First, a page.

Toyota and Woven Planet have developed a portable hydrogen cartridge
Toyota wants hydrogen to power entire cities in Japan. Its subsidiary Woven Planet broke ground last February on a "Woven City" near Susono, which will act as a futuristic testbed for all sorts of urban planning ideas and technologies, including an expanded use of hydrogen fuel throughout the area.
Now, Toyota and Woven have presented a working prototype of a portable hydrogen cartridge that seeks to provide green energy for "a range of daily life activities in and outside of the home."
The cartridges are cylinders, 400 mm (16 in) long and 180 mm (7 in) in diameter, with a target weight of 5 kg (11 lb) when full. They'll carry around 3.3 kWh of useful energy, depending on the efficiency of the external fuel cell used to convert the hydrogen back into electricity. They've got little grab handles on the top, and they're designed to be slotted and twist-locked into place wherever they're used.
They could be used as swappable hydrogen batteries for electric cars, motorcycles and drones. They could be slotted into the walls of homes that aren't connected to a power grid, to provide electricity for the whole house through a fuel cell. They could be used to power heaters, or provide electricity in remote places. With a small fuel cell on top, they could be treated as large backup power banks for device charging.
Commercially, it seems they'll work a bit like BBQ gas bottles; you'll swap them out as needed and they'll be refilled at service stations. But the two companies seem to expect they'll be running a delivery service as well, getting hydrogen canisters out to wherever they're needed. Check out a video below.
Source: Woven Planet
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Sorry, but if Toyota (and others) don't stop wasting their time and effort on this silliness, they will not exist in the next decade.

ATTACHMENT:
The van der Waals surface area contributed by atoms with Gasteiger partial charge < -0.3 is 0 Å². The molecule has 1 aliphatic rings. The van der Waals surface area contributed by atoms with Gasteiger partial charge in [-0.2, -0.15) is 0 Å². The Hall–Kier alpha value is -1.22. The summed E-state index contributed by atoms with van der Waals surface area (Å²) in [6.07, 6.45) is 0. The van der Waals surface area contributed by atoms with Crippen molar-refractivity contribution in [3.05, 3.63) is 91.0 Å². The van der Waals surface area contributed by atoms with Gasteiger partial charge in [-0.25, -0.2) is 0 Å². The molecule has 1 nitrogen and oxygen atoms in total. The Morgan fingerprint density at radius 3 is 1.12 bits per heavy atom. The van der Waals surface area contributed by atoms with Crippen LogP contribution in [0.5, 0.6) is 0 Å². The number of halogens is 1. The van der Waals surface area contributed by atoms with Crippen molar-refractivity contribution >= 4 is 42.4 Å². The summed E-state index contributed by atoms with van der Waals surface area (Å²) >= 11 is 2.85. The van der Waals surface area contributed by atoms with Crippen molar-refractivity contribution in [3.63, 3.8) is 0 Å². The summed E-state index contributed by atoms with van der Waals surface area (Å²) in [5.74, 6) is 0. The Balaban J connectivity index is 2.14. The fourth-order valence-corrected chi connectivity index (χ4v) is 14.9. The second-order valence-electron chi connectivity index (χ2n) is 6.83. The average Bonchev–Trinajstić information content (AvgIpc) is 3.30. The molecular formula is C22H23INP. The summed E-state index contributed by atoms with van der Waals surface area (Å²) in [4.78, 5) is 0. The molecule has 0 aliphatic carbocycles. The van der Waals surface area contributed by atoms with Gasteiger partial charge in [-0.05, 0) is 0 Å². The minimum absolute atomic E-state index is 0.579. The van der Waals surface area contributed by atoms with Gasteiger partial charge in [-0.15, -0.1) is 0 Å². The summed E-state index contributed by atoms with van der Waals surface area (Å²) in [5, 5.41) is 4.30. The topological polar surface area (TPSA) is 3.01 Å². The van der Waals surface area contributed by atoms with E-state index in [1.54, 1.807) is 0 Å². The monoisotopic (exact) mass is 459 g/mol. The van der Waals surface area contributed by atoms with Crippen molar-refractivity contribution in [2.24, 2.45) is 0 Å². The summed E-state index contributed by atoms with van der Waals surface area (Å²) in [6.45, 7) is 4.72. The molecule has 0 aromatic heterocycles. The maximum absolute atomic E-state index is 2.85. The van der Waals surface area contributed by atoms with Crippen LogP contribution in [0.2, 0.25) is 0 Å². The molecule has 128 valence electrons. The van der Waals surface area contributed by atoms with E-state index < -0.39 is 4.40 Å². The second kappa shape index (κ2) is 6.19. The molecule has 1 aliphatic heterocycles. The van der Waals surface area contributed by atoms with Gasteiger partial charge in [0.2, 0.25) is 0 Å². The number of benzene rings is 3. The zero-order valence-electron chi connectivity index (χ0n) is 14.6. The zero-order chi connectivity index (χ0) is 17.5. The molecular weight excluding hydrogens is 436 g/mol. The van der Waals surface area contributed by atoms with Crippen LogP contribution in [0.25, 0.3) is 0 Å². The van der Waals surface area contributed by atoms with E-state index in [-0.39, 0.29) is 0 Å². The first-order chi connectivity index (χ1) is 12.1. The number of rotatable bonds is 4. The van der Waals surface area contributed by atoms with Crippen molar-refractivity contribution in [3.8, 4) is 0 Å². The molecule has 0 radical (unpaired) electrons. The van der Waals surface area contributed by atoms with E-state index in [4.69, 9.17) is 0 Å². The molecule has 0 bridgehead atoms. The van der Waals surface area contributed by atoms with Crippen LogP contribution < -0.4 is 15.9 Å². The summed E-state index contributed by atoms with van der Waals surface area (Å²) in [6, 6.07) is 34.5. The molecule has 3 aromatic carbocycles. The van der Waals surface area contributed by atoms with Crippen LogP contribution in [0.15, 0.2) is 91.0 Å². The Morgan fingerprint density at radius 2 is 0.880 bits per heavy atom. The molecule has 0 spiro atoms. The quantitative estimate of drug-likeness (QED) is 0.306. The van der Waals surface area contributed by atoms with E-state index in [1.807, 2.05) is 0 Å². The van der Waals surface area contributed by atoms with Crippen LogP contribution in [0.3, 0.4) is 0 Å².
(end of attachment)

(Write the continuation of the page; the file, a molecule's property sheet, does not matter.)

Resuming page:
Bing it On.
since it is highly explosive! Seriously thinking there will be never any leak/ruptures/mishandling to trigger massive explosions?
Not to mention there is no need to use hydrogen for anything!
All light vehicles are already becoming electric & all heavy/big land/sea/air (diesel) vehicles
(like trucks & trains & construction/mining/agriculture/military vehicles & ships & aircraft)
just need us to start producing biodiesel at large scales from all possible industrial/agricultural/forestry waste/biomass & even trash & sewage!
For storing energy, there are already grid-size battery solutions!
For heating homes, just produce electricity from solar & wind & nuclear!
(But also upgrade electric grids of all cities/towns, so that they can handle the full load,
even if everybody uses electricity (at the same time) for heating & cooking & charging electric vehicles!)
And that video narrator doesn’t sound dystopian at all. /s
it is burned intentionally. if the container leaks hydrogen in an enclosed space, such as a home? dangerous!
Thats a total joke. Offer any cell phone, electric car, or laptop with 2x the battery life of its competitors and you will own that space until the rest catch up.
Then we can get into reuseability where li-ion requires expensive replacement on a regular basis and most h2 systems don't. So with that we would be looking at huge infrastructure savings at all levels as well.
This approach intrigues me, however. A practically sized container system (yes, much like the propane cylinders we here in the Midwest are quite used to!) can be a practical workaround for many "lightweight" uses. Leakage won't be a problem, with HDPE containers. If done properly, H2 could (that's a big "IF") be an energy backup for the otherwise useless "renewables" always being touted.
I don't know if this qualifies as "out of the box" thinking, but it is much more useful than most of the other silliness on the Green Side.